Massive breach exposes info in 13 million MacKeeper accounts

MacKeeper, an antivirus tool for Mac OS X, is the latest victim of a massive breach that exposed information contained in 13 million accounts, reports Forbes. Researcher Chris Vickery says that said he uncovered four IP addresses that took him straight to a MongoDB database, containing a range of personal information, including names, email addresses, usernames, password hashes, phone numbers, IP addresses, system information, as well as software licenses and activation codes. 

All Vickery had to do was look for openly accessible MongoDB databases on the Shodan search tool. Forbes says that there’s another apparent security issue: the passwords were protected with a know-to-be-broken “hashing” algorithm. These algorithms take the plain text password and turn it into garbled letters and digits, using a one-way mathematical formula. If it’s easy to guess how they did so, passwords can be recovered.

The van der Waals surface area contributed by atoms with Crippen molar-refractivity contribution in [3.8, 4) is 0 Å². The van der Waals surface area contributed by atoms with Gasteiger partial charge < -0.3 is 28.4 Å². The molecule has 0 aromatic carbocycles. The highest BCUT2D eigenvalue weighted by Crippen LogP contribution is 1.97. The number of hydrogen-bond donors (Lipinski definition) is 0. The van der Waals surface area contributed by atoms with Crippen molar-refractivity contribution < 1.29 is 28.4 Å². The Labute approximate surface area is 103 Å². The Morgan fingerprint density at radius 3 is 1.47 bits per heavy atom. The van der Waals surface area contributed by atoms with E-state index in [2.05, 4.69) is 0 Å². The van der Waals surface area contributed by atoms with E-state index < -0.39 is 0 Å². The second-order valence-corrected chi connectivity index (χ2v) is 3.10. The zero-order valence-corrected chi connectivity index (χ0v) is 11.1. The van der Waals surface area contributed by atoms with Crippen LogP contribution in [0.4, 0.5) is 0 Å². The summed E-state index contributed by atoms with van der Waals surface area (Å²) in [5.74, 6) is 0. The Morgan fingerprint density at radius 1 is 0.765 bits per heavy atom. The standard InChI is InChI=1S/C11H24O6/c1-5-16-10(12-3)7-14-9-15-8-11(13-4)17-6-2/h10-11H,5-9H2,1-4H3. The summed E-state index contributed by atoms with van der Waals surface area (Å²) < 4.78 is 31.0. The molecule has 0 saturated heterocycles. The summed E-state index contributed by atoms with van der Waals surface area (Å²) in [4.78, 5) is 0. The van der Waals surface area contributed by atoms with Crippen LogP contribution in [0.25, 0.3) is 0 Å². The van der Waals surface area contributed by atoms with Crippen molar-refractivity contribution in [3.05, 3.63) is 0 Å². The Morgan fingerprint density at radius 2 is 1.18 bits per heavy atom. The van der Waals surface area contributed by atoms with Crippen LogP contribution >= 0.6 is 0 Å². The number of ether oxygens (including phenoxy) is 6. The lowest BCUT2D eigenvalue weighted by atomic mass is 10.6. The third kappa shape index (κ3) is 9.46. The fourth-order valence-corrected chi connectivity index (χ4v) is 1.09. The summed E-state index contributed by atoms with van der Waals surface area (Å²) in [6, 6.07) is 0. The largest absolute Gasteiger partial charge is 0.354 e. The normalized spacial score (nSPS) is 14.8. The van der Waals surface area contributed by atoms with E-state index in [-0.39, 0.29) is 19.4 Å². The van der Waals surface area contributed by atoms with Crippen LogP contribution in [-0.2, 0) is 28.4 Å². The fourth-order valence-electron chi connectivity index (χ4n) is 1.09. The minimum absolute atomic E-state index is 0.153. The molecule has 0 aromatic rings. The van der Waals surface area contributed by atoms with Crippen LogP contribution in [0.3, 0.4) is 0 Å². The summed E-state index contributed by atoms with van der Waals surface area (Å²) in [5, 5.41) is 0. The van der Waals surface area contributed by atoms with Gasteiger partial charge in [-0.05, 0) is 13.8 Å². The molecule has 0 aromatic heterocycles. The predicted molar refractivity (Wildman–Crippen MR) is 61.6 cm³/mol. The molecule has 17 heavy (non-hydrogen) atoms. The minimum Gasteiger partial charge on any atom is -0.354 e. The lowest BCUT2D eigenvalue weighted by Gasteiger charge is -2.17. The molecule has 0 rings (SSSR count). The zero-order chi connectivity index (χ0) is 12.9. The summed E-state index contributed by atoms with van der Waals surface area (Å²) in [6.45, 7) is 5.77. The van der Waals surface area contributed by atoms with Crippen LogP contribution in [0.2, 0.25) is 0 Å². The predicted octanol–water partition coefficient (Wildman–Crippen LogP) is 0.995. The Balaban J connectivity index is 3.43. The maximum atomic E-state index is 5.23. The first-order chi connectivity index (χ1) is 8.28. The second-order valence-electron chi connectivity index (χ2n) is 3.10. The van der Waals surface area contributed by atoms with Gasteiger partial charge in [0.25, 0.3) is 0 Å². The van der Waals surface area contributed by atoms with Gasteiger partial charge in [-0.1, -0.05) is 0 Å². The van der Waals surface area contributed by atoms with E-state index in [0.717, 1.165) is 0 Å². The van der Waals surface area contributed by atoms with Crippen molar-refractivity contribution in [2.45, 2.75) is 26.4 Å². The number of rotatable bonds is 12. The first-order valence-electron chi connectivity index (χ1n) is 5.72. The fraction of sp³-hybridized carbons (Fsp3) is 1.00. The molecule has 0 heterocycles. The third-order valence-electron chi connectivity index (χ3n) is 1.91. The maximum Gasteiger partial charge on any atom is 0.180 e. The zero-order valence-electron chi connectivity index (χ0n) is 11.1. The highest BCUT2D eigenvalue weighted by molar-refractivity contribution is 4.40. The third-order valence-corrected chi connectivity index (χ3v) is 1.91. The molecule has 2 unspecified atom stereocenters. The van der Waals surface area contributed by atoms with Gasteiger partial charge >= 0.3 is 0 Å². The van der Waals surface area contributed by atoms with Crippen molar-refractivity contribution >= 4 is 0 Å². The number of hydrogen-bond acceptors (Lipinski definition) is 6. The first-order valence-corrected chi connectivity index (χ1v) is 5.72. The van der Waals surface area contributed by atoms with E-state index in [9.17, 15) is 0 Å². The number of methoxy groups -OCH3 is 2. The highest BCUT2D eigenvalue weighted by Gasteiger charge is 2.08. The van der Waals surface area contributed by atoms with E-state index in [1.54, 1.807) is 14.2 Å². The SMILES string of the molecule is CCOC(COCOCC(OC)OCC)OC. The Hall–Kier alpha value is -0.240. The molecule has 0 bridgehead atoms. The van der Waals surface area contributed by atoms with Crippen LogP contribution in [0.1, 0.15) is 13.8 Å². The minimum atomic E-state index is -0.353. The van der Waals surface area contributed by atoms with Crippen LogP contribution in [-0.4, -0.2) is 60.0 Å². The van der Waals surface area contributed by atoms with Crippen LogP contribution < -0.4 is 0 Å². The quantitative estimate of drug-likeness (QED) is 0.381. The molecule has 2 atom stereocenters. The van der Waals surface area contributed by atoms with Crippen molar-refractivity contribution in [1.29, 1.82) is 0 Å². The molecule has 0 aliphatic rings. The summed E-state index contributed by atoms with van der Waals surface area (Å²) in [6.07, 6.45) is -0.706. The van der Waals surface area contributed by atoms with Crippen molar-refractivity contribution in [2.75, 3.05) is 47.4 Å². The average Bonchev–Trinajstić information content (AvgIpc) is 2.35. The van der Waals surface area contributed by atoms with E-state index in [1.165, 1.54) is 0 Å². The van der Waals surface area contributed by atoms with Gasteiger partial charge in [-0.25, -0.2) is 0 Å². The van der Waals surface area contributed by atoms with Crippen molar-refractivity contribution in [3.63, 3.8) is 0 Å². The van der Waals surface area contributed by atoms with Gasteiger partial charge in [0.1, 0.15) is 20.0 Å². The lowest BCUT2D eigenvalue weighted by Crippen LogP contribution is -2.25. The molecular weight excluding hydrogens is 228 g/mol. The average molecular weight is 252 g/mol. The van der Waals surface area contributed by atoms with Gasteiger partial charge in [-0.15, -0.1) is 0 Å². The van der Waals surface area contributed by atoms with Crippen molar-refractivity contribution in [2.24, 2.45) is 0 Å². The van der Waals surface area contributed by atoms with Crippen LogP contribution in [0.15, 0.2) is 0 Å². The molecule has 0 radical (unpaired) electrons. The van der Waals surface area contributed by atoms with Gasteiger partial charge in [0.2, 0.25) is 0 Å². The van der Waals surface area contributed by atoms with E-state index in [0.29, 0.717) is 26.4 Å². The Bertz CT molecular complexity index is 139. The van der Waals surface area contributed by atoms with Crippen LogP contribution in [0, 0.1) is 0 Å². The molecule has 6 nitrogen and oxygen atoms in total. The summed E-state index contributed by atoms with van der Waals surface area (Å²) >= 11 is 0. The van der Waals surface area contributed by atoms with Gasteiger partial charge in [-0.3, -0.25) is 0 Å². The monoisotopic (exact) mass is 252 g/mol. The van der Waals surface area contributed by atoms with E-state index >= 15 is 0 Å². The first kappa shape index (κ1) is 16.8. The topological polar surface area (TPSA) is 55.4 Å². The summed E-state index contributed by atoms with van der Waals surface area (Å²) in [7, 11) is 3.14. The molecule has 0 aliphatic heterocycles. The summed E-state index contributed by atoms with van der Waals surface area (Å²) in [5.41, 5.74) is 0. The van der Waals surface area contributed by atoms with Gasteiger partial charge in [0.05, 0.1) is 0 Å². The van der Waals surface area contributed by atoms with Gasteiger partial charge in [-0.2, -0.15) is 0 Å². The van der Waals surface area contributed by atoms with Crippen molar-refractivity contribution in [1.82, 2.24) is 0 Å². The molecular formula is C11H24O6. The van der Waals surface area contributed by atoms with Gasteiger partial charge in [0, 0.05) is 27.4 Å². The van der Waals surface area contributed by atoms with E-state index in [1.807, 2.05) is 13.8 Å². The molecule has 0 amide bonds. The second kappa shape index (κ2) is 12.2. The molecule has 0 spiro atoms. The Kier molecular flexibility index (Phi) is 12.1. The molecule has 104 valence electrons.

MacKeeper isn’t exactly widely loved. It’s considered by many to be little more than “scareware” with its constant messages that you need the software to keep your Mac safe. The company buys 60 million ad impressions per month, making it the heaviest advertiser to Mac users, according to PC World. The ads include pop-ups, affiliates, and paid-for reviews that appear across the web. 

As noted by Business Insider, the company has faced multiple lawsuits over the way its software works. In January 2014, a set of plaintiffs from Illinois said that "neither the free trial nor the full registered versions of MacKeeper performed any credible diagnostic testing," which would invalidate one of the key claims of the software. 

However you feel about the company, the massive breach it has experienced is concerning. 

“Cybersecurity companies are the trusted link in the supply chain that is being pursued by cyber criminals,” says Trend Micro Chief Cybersecurity Officer Tom Kellermann. “Many of whom do not practice what they preach per cybersecurity. We will see more of these beaches among the smaller cybersecurity vendors as they enter the cross hairs of the dark web.”